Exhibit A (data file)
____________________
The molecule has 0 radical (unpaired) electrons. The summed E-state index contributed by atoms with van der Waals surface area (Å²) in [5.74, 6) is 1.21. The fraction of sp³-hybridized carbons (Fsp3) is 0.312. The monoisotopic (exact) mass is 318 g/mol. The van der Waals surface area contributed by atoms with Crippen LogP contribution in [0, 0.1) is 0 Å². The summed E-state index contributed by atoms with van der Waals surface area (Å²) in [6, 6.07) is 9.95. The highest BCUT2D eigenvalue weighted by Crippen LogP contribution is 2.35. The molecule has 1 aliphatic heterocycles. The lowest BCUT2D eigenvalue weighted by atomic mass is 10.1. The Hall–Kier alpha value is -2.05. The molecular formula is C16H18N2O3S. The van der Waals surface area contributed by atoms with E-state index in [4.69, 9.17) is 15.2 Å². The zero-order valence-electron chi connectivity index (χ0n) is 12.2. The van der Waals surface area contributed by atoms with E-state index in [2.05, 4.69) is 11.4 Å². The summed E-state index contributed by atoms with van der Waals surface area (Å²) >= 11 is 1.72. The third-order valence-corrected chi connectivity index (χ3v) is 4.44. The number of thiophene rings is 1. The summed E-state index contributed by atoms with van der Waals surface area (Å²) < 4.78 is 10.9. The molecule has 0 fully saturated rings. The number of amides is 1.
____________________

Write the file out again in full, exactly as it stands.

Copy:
The molecule has 0 radical (unpaired) electrons. The summed E-state index contributed by atoms with van der Waals surface area (Å²) in [5.74, 6) is 1.21. The fraction of sp³-hybridized carbons (Fsp3) is 0.312. The monoisotopic (exact) mass is 318 g/mol. The van der Waals surface area contributed by atoms with Crippen LogP contribution in [0, 0.1) is 0 Å². The summed E-state index contributed by atoms with van der Waals surface area (Å²) in [6, 6.07) is 9.95. The highest BCUT2D eigenvalue weighted by Crippen LogP contribution is 2.35. The molecule has 1 aliphatic heterocycles. The lowest BCUT2D eigenvalue weighted by atomic mass is 10.1. The Hall–Kier alpha value is -2.05. The molecular formula is C16H18N2O3S. The van der Waals surface area contributed by atoms with E-state index in [4.69, 9.17) is 15.2 Å². The zero-order valence-electron chi connectivity index (χ0n) is 12.2. The van der Waals surface area contributed by atoms with E-state index in [2.05, 4.69) is 11.4 Å². The summed E-state index contributed by atoms with van der Waals surface area (Å²) >= 11 is 1.72. The third-order valence-corrected chi connectivity index (χ3v) is 4.44. The number of thiophene rings is 1. The summed E-state index contributed by atoms with van der Waals surface area (Å²) < 4.78 is 10.9. The molecule has 0 fully saturated rings. The number of amides is 1.